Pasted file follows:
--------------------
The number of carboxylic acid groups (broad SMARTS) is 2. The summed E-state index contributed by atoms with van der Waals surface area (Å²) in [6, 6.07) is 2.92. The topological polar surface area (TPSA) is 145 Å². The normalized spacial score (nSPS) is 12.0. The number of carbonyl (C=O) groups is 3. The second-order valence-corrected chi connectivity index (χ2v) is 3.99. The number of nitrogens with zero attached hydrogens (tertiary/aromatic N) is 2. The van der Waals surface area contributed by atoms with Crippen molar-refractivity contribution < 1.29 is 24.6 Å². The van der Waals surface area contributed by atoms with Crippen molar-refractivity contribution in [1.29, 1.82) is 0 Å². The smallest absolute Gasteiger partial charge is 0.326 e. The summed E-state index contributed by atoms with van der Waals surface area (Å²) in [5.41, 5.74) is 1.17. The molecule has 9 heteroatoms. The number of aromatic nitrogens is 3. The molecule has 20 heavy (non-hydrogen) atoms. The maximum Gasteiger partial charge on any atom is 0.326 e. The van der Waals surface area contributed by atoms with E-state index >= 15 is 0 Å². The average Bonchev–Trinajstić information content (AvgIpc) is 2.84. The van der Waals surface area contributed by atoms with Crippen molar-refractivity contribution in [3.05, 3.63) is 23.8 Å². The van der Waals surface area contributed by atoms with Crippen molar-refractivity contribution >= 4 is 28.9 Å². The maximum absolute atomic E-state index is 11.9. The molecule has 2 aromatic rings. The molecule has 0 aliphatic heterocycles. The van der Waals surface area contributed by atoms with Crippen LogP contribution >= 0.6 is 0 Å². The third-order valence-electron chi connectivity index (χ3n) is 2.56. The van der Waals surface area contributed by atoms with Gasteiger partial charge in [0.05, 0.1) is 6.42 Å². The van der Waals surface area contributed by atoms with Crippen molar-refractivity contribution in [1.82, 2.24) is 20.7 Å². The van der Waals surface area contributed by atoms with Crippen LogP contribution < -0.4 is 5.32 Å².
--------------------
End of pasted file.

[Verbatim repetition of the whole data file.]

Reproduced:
The number of carboxylic acid groups (broad SMARTS) is 2. The summed E-state index contributed by atoms with van der Waals surface area (Å²) in [6, 6.07) is 2.92. The topological polar surface area (TPSA) is 145 Å². The normalized spacial score (nSPS) is 12.0. The number of carbonyl (C=O) groups is 3. The second-order valence-corrected chi connectivity index (χ2v) is 3.99. The number of nitrogens with zero attached hydrogens (tertiary/aromatic N) is 2. The van der Waals surface area contributed by atoms with Crippen molar-refractivity contribution < 1.29 is 24.6 Å². The van der Waals surface area contributed by atoms with Crippen molar-refractivity contribution in [1.29, 1.82) is 0 Å². The smallest absolute Gasteiger partial charge is 0.326 e. The summed E-state index contributed by atoms with van der Waals surface area (Å²) in [5.41, 5.74) is 1.17. The molecule has 9 heteroatoms. The number of aromatic nitrogens is 3. The molecule has 20 heavy (non-hydrogen) atoms. The maximum Gasteiger partial charge on any atom is 0.326 e. The van der Waals surface area contributed by atoms with E-state index >= 15 is 0 Å². The average Bonchev–Trinajstić information content (AvgIpc) is 2.84. The van der Waals surface area contributed by atoms with Crippen molar-refractivity contribution in [3.05, 3.63) is 23.8 Å². The van der Waals surface area contributed by atoms with Crippen molar-refractivity contribution >= 4 is 28.9 Å². The maximum absolute atomic E-state index is 11.9. The molecule has 2 aromatic rings. The molecule has 0 aliphatic heterocycles. The van der Waals surface area contributed by atoms with Crippen LogP contribution >= 0.6 is 0 Å². The third-order valence-electron chi connectivity index (χ3n) is 2.56. The van der Waals surface area contributed by atoms with Gasteiger partial charge in [0.05, 0.1) is 6.42 Å². The van der Waals surface area contributed by atoms with Crippen molar-refractivity contribution in [1.82, 2.24) is 20.7 Å². The van der Waals surface area contributed by atoms with Crippen LogP contribution < -0.4 is 5.32 Å².